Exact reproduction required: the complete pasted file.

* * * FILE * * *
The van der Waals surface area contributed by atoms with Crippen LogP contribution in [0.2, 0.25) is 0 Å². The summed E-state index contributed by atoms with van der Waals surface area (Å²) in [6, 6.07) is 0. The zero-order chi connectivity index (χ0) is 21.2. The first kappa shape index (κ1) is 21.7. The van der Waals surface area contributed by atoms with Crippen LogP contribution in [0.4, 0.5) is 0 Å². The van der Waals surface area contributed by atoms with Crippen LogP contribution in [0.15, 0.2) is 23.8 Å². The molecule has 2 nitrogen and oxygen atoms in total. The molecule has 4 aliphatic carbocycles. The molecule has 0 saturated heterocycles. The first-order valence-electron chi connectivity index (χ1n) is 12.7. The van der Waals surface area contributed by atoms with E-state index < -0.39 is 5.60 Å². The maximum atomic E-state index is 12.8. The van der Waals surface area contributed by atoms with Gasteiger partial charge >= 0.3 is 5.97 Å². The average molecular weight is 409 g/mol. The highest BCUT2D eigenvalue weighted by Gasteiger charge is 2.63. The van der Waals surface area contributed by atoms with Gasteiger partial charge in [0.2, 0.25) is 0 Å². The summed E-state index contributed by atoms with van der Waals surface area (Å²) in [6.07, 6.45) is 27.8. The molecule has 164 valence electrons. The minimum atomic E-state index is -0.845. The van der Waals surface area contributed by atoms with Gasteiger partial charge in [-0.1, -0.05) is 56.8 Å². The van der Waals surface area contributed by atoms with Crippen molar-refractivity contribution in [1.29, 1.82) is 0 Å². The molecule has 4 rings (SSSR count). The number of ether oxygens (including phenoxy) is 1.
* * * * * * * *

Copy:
The van der Waals surface area contributed by atoms with Crippen LogP contribution in [0.2, 0.25) is 0 Å². The summed E-state index contributed by atoms with van der Waals surface area (Å²) in [6, 6.07) is 0. The zero-order chi connectivity index (χ0) is 21.2. The first kappa shape index (κ1) is 21.7. The van der Waals surface area contributed by atoms with Crippen LogP contribution in [0.4, 0.5) is 0 Å². The van der Waals surface area contributed by atoms with Crippen LogP contribution in [0.15, 0.2) is 23.8 Å². The molecule has 2 nitrogen and oxygen atoms in total. The molecule has 4 aliphatic carbocycles. The molecule has 0 saturated heterocycles. The first-order valence-electron chi connectivity index (χ1n) is 12.7. The van der Waals surface area contributed by atoms with E-state index < -0.39 is 5.60 Å². The maximum atomic E-state index is 12.8. The van der Waals surface area contributed by atoms with Gasteiger partial charge >= 0.3 is 5.97 Å². The average molecular weight is 409 g/mol. The highest BCUT2D eigenvalue weighted by Gasteiger charge is 2.63. The van der Waals surface area contributed by atoms with Gasteiger partial charge in [0.2, 0.25) is 0 Å². The summed E-state index contributed by atoms with van der Waals surface area (Å²) in [6.07, 6.45) is 27.8. The molecule has 164 valence electrons. The minimum atomic E-state index is -0.845. The van der Waals surface area contributed by atoms with Gasteiger partial charge in [-0.1, -0.05) is 56.8 Å². The van der Waals surface area contributed by atoms with Crippen molar-refractivity contribution in [1.29, 1.82) is 0 Å². The molecule has 4 rings (SSSR count). The number of ether oxygens (including phenoxy) is 1.